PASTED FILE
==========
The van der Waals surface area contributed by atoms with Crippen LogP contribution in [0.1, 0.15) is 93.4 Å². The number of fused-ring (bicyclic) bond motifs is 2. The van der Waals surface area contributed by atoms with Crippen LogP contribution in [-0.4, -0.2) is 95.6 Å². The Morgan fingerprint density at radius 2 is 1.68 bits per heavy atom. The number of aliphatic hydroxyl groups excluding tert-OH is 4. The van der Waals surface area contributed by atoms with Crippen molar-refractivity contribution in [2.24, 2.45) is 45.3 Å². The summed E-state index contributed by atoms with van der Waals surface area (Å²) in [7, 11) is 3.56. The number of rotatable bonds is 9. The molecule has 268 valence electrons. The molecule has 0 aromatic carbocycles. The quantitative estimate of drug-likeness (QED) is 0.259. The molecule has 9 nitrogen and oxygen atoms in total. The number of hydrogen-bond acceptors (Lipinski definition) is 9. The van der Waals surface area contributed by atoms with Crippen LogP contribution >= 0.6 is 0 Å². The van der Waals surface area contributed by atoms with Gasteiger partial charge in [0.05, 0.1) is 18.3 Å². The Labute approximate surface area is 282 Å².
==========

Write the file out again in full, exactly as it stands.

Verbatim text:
The van der Waals surface area contributed by atoms with Crippen LogP contribution in [0.1, 0.15) is 93.4 Å². The number of fused-ring (bicyclic) bond motifs is 2. The van der Waals surface area contributed by atoms with Crippen LogP contribution in [-0.4, -0.2) is 95.6 Å². The Morgan fingerprint density at radius 2 is 1.68 bits per heavy atom. The number of aliphatic hydroxyl groups excluding tert-OH is 4. The van der Waals surface area contributed by atoms with Crippen molar-refractivity contribution in [2.24, 2.45) is 45.3 Å². The summed E-state index contributed by atoms with van der Waals surface area (Å²) in [7, 11) is 3.56. The number of rotatable bonds is 9. The molecule has 268 valence electrons. The molecule has 0 aromatic carbocycles. The quantitative estimate of drug-likeness (QED) is 0.259. The molecule has 9 nitrogen and oxygen atoms in total. The number of hydrogen-bond acceptors (Lipinski definition) is 9. The van der Waals surface area contributed by atoms with Crippen LogP contribution >= 0.6 is 0 Å². The van der Waals surface area contributed by atoms with Gasteiger partial charge in [0.05, 0.1) is 18.3 Å². The Labute approximate surface area is 282 Å².